We were in the Western Ghats when we got word that the monsoon trough was on the move and would hit Bombay sooner than expected.  We got in the van and drove eighteen hours straight, on some of the gnarliest roads I've ever experienced. We got to Bombay and headed down to Marine Drive, where there were thousands of people and a kind of carnival atmosphere.  Old people, young people, lovers, vendors, musicians and beggars, Muslims, Hindus, Christians, Jains all strolling along the seawall watching as the monsoon clouds rolled in off the sea.  The anticipation was palpable and the feeling was communal.  The sense of one people, living in the same moment, experiencing the same elemental event.   Lightening cut the sky and the monsoon rains arrived.  Some people huddled under umbrellas, others got soaked in the warm baptism of rain and I felt this incredible sense of oneness with the thousands of people on the seawall.

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On most shoots, you work around bad weather, but on Monsoon, you're in the middle of one of the largest and most disruptive weather events on earth... what were some of the challenges for you as a filmmaker?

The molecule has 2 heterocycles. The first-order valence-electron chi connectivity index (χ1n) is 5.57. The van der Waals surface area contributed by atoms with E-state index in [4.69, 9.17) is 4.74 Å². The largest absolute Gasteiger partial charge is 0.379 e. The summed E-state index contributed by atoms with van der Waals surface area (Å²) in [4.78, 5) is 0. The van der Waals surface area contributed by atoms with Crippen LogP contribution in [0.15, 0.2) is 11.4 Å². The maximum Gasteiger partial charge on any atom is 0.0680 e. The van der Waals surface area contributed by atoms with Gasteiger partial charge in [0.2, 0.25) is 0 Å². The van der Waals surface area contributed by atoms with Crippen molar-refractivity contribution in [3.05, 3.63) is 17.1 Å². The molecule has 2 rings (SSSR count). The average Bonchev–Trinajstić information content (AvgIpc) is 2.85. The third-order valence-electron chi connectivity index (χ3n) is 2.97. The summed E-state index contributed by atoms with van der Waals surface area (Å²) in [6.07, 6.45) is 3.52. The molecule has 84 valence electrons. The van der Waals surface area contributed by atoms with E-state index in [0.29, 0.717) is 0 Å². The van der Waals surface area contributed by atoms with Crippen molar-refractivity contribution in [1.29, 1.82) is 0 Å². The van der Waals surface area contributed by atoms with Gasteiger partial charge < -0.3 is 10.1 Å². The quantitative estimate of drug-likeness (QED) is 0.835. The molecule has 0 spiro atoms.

Much of the filming took place in extreme weather, which we used a combination of high-tech/low-tech strategies to cope with.  The cameras were protected by waterproof fabric rain-casings and we used a high-speed rain deflector in front of the lenses when possible.  As glass is always a little cooler than the atmosphere, we kept the lenses wrapped in battery-powered electric blankets to minimize fogging.  Probably our most important piece of technology was a large umbrella, strategically operated by my son, Ari, who was Van's assistant.  They moved around as one unit and were remarkably in sync.  With the waterproof casing, the rain deflector and the inclement weather, the single most important asset we had at our disposal was Van's eye and his highly evolved muscle-memory with the Red Epic.  Somehow, in the midst of all this, he was able to focus, pull aperture, ramp the capture speed and compose stunning images.  Another key member of the team was our sound-recordist, Brice Picard, who used a full battery of radio mikes, directional mikes and stereo mikes that allowed him to capture intimate dialogue in extreme conditions, while also capturing the rich, aural landscape.

The film transports the viewer to India's different regions: mountains, plains, desert, forests and coastline, as we watch them get transformed by the rains... What has stayed with you since filming Monsoon?

India is one of the most astonishing and breathtaking landscapes on earth.   My strongest memory is not of one particular geographical location but rather that of a psychic place where nature, science, belief and wonder converge.

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What would you like viewers to take away from the experience of Monsoon?

I'd like the audience to experience the beautiful/terrible spectacle of the monsoon, and to reflect on the sense of mystery and awe that it inspires.